Fishing line

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A fishing line is a cord used or made for angling. Important parameters of a fishing line are its length, material, and weight (thicker lines are more visible to fish). Factors that may determine what line an angler chooses for a given fishing environment include breaking strength, knot strength, UV resistance, castability, limpness, stretch, abrasion resistance, and visibility.

Contents

Terminology

Fish are caught with a fishing line by encouraging a fish to bite on a fish hook. A fish hook will pierce the mouthparts of a fish and may be barbed to make escape less likely. Another method is to use a gorge, which is buried in the bait such that it would be swallowed end first. The tightening of the line would fix it cross-wise in the quarry's stomach or gullet and so the capture would be assured.

Fishing with a hook and line is called angling. In addition to the use of the hook and line used to catch a fish, a heavy fish may be landed by using a landing net or a hooked pole called a gaff.

Trolling is a technique in which a fishing lure on a line is drawn through the water. Trolling from a moving boat is a technique of big-game fishing and is used when fishing from boats to catch large open-water species such as tuna and marlin. Trolling is also a freshwater angling technique most often used to catch trout. Trolling is also an effective way to catch northern pike in the great lakes. It's also good for muskellunge in deeper lake using large baits also known as crankbaits or other big baits using strong line. This technique allows anglers to cover a large body of water in a short time.

Long-line fishing is a commercial fishing technique that uses hundreds or even thousands of baited hooks hanging from a single line.

Snagging is a technique where the object is to hook the fish in the body. Generally, a large treble hook with a heavy sinker is cast into a river containing a large amount of fish, such as a Salmon, and is quickly jerked and reeled in. Due to the often illegal nature of this method some practitioners have added methods to disguise the practice, such as adding bait or reducing the jerking motion.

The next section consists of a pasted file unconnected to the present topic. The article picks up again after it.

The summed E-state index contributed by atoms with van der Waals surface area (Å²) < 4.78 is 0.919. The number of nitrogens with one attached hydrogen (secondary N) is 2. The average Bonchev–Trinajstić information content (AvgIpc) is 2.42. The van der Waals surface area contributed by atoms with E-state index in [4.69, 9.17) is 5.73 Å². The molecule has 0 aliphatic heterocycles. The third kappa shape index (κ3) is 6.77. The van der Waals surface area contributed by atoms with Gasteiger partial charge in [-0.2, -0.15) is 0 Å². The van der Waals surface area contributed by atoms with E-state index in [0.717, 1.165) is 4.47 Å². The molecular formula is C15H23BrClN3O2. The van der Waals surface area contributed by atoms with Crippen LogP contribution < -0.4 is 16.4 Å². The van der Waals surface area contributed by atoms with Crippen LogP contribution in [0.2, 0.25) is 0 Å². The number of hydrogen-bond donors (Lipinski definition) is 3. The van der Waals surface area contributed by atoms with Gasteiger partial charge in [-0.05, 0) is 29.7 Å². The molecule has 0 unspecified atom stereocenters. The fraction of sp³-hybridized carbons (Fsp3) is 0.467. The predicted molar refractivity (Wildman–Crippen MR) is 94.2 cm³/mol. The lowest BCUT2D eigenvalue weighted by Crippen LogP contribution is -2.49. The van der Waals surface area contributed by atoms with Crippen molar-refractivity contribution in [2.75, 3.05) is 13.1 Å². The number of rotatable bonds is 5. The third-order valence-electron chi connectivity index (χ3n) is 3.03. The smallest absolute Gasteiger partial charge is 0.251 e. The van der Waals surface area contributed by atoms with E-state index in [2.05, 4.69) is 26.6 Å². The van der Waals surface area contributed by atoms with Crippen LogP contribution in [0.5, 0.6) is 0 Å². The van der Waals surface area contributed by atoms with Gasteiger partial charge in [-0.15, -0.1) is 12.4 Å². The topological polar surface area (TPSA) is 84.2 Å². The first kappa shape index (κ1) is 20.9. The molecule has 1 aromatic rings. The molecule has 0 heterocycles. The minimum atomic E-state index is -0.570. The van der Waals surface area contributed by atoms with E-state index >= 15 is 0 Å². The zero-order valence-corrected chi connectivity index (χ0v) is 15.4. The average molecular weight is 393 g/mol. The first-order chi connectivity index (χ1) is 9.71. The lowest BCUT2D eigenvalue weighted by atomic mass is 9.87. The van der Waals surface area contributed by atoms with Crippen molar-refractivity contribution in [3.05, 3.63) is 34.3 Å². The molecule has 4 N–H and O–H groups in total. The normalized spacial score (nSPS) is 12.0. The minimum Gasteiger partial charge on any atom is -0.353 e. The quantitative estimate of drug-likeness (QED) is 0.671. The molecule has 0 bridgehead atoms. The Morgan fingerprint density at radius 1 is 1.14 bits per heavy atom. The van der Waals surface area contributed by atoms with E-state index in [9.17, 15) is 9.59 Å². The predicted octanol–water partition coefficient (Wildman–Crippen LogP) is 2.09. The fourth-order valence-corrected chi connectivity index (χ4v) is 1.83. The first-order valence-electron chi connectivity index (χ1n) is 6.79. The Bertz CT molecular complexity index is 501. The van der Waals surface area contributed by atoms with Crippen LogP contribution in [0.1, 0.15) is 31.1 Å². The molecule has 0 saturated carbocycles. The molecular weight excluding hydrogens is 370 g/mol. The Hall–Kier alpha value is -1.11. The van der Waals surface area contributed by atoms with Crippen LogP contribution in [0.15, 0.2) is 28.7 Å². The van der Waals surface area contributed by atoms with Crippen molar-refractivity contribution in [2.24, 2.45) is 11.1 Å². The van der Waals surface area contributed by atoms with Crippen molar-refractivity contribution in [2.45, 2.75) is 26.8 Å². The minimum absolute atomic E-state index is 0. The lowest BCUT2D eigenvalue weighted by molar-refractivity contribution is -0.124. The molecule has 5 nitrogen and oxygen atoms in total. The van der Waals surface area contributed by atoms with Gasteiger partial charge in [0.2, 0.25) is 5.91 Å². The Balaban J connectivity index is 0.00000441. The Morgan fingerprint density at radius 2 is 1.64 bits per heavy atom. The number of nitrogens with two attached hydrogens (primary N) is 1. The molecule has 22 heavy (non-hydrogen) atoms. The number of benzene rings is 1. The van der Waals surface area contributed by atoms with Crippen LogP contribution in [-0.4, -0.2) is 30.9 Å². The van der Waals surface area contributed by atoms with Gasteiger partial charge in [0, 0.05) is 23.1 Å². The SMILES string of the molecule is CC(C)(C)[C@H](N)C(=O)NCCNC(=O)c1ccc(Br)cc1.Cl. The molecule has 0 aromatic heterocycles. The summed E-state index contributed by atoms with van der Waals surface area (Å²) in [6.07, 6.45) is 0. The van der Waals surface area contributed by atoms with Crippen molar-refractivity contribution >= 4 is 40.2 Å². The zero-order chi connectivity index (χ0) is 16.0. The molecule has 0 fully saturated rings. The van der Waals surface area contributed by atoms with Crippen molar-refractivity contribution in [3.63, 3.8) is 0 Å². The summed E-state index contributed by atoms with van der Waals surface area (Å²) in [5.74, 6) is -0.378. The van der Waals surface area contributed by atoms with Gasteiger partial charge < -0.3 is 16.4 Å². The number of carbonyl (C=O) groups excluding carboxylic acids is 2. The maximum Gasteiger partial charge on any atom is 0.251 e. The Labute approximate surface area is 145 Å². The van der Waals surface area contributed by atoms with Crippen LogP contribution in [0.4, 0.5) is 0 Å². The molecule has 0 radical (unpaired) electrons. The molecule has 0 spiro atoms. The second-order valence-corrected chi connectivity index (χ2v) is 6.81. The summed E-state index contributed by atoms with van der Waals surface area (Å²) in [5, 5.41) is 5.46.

Modern lines

Modern fishing lines intended for spinning, spin cast, or bait casting reels are almost entirely made from artificial substances, including nylon, polyvinylidene fluoride (PVDF, and called fluorocarbon), polyethylene, Dacron and Dyneema (UHMWPE). The most common type is monofilament, made of a single strand. Fishermen often use monofilament because of its buoyant characteristics and its ability to stretch under load. Its ability to stretch has a huge advantage over the early developments as it prevents the rod from being ripped out of the user's hands when given a sudden pull. Recently, other alternatives to standard nylon monofilament lines have been introduced made of copolymers or fluorocarbon, or a combination of the two materials. Fluorocarbon fishing line is made of the fluoropolymer PVDF and it is valued for its refractive index, which is similar to that of water, making it less visible to fish. Fluorocarbon is also a more dense material, and therefore, is not nearly as buoyant as monofilament. Anglers often utilize fluorocarbon when they need their baits to stay closer to the bottom without the use of heavy sinkers. There are also braided fishing lines, cofilament and thermally fused lines, also known as 'superlines' for their small diameter, lack of stretch, and great strength relative to standard nylon monofilament lines. Both braided and thermally fused 'superlines' are now readily available.

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